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Friday, 13 July 2012

Hibernate Queries and the Question Mark

The one thing we see in logs when we use Hibernate is the Question Mark. The question mark makes its appearance in all queries generated whether you use HQL or Criteria or do a load on the object identifier. If we need to debug a query, we need to actually copy the values from bind parameters and then replace them for the question marks. This (and I am sure developers will agree with me ) is a pain. Real PAIN.
The reason for all those question marks is Hibernate's use of Prepared Statements for its queries. But why ??
From wikipedia:
The typical workflow of using a prepared statement is as follows:
1. Prepare: The statement template is created by the application 
            and sent to the database management system (DBMS). 
            Certain values are left unspecified, called parameters, 
            placeholders or bind variables (labelled "?" below):
        INSERT INTO PRODUCT (name, price) VALUES (?, ?)
2. The DBMS parses, compiles, and performs query optimization on the 
   statement template, and stores the result without executing it.
3. Execute: At a later time, the application supplies (or binds) values 
            for the parameters, and the DBMS executes the statement 
            (possibly returning a result). The application may execute 
            the statement as many times as it wants with different values.
            In this example, it might supply 'Bread' for the first 
            parameter and '1.00' for the second parameter.
While the advantage of the above is good performance, the slight pain is you cannot see the actual SQL statement with values.
Yesterday while googling on the issue, I came across the blog post which describes the same issues and possible solutions. One of the solutions that appealed to me is the use of Elvyx. It is an open source tool that actually intercepts database bound requests thereby being in possession of the unbound queries (the ones with the ?) and the runtime bound values. Getting all excited I downloaded the latest build and decided to try it out. So far so good.
Unfortunately, the Evlyx code-base has not been updated since 2008. It has no maven dependency that you can automatically add. The dependent jars that it uses have also been upgraded several times over. I got the standalone client running but getting the tool to work with my web archive proved impossible.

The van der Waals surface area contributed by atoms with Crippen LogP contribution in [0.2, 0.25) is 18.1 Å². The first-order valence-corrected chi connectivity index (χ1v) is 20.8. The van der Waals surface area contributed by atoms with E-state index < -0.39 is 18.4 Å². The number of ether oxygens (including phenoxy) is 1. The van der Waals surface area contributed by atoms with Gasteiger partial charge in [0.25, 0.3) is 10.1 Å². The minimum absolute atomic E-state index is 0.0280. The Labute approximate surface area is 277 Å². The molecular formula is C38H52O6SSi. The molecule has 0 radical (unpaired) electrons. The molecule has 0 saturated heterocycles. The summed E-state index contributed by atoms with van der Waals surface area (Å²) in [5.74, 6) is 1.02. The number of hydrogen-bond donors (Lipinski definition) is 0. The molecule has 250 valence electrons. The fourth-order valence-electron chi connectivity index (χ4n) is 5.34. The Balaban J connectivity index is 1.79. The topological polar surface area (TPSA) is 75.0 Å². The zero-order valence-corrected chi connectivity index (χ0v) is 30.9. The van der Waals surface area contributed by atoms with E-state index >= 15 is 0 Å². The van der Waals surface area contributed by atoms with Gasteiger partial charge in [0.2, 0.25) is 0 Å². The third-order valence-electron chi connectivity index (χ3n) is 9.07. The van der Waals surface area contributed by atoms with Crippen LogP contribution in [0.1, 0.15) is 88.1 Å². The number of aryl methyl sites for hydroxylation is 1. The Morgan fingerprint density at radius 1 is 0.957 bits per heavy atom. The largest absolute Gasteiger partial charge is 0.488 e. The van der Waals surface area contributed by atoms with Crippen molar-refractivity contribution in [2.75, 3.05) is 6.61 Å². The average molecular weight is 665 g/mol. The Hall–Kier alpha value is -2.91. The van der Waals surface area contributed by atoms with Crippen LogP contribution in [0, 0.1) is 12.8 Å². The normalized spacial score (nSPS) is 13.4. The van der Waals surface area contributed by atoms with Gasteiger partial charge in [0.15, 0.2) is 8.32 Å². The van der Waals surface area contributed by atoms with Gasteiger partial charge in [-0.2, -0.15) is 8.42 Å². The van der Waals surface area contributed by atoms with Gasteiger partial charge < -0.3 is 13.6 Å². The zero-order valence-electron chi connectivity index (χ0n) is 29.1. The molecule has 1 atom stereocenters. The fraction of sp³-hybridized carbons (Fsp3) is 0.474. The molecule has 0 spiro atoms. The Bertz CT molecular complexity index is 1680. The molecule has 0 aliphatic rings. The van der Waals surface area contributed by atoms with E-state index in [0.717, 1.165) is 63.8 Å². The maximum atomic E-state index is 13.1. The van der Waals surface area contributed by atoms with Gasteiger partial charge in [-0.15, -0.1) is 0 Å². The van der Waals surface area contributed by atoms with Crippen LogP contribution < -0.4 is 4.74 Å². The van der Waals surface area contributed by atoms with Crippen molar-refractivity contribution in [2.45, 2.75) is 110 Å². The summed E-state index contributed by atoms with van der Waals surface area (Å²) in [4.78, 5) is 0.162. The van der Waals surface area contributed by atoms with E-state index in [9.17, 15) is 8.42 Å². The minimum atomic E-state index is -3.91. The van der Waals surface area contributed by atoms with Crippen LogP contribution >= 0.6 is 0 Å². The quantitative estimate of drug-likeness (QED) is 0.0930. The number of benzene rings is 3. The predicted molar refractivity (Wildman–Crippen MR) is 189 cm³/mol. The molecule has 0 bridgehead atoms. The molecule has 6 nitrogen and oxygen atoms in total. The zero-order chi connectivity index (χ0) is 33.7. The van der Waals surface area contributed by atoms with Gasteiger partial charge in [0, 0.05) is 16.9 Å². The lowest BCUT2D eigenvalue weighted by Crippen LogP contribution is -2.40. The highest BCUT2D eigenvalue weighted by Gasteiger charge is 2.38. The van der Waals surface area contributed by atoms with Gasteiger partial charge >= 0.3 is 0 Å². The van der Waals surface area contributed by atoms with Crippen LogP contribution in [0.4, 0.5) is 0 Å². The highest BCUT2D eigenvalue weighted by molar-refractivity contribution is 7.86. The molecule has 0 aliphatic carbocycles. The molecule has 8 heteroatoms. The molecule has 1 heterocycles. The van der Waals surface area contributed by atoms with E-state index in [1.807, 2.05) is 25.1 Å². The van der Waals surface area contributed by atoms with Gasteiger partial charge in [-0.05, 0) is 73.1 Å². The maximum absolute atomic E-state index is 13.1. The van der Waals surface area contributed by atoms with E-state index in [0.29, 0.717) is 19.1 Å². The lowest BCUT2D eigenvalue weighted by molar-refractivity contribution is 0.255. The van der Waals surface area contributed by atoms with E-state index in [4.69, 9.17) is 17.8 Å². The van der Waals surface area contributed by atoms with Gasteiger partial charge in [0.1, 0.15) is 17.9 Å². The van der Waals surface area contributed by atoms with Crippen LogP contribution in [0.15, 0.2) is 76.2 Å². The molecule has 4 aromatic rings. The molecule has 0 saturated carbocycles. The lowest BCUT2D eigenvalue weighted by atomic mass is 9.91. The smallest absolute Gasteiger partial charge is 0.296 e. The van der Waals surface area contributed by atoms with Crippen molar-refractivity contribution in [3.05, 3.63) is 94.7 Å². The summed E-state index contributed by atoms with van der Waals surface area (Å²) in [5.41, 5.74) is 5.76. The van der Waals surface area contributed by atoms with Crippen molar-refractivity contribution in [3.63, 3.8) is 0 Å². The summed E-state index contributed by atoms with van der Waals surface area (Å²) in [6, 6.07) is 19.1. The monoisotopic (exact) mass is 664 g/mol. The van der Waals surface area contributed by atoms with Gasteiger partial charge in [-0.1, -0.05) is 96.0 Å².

I finally had to download the source code (Apache licensed so no problem there) and get it setup locally.
The maven dependencies seen are the latest versions of the jars used. The JTattoo jar was not available in the maven dependency, so had to download it from the site and install it to the local repository.
D:\>mvn install:install-file -Dfile=D:\\JTattoo.jar 
-DgroupId=com.JTattoo -DartifactId=JTattoo -Dversion=1.0 -Dpackaging=jar  -DgeneratePom=true
As I use 1.6 the JDBC interfaces have added a number of methods. So the code was full of compile errors. So I upgraded the implementations with what seemed to me "safe code" (My intention was to get this running and not make it production ready)
I cleaned up the code, added generics and also suppressed compiler warnings (instead of fixing them :( there were way too many)
A final maven build got the application ready. A few jars, a bat file and the app was running on my machine.
Elvyx screen
The next step is to configure our applications so that all our db calls are sent to the Elvyx application.
This means changing our db url. Elvyx provides a UI which accepts our db settings and generates the Elvyx db url.
Once we have this url we update our application database settings to point to the new URL and the database driver to point to com.elvyx.Driver (the Elvyx tool's driver interface). This means we need Elvyx as a part of our own applications pom file. So I installed The Elvyx jar in my repository.
D:\>mvn install:install-file -Dfile=D:\\elvyx-1.0.24.jar 
-DgroupId=com.elvyx -DartifactId=elvyx -Dversion=1.0.24 -Dpackaging=jar  -DgeneratePom=true
Now to include this in my project's maven dependencies:
<dependency>
    <groupId>com.elvyx</groupId>
    <artifactId>elvyx</artifactId>
    <version>1.0.24</version>
</dependency>
Now everything is ready - On starting the application, the results start appearing on the Elvyx UI.
The tool includes query count and analysis( although I don't know how perfect they are - considering I did add some of my own code) But the best part was that it showed all queries fired - and with their parameter values.
I have uploaded the cleaned code (its an Eclipse project - you can directly import and use) for download. Also the final running jar can also be downloaded here. The zip includes a bat file run.bat that can be used to execute the code.

2 comments:

  1. Why don't you enable TRACE logs for 'org.hibernate.type'? You could see all values bound to those question marks in your logs.

    see http://grepcode.com/file/repository.jboss.org/maven2/org.hibernate/hibernate-core/3.3.0.SP1/org/hibernate/type/NullableType.java#NullableType.nullSafeGet%28java.sql.ResultSet%2Cjava.lang.String%29

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    Replies
    1. Hi,
      Yes the logs do show the parameters, however it is not shown as a part of the query but as separate log statements. Also in a multi-user applications, there is a good chance of logs for different execution threads getting mixed.
      The above UI is much more easier to work with and reduces the effort of replacing the question marks with the log values

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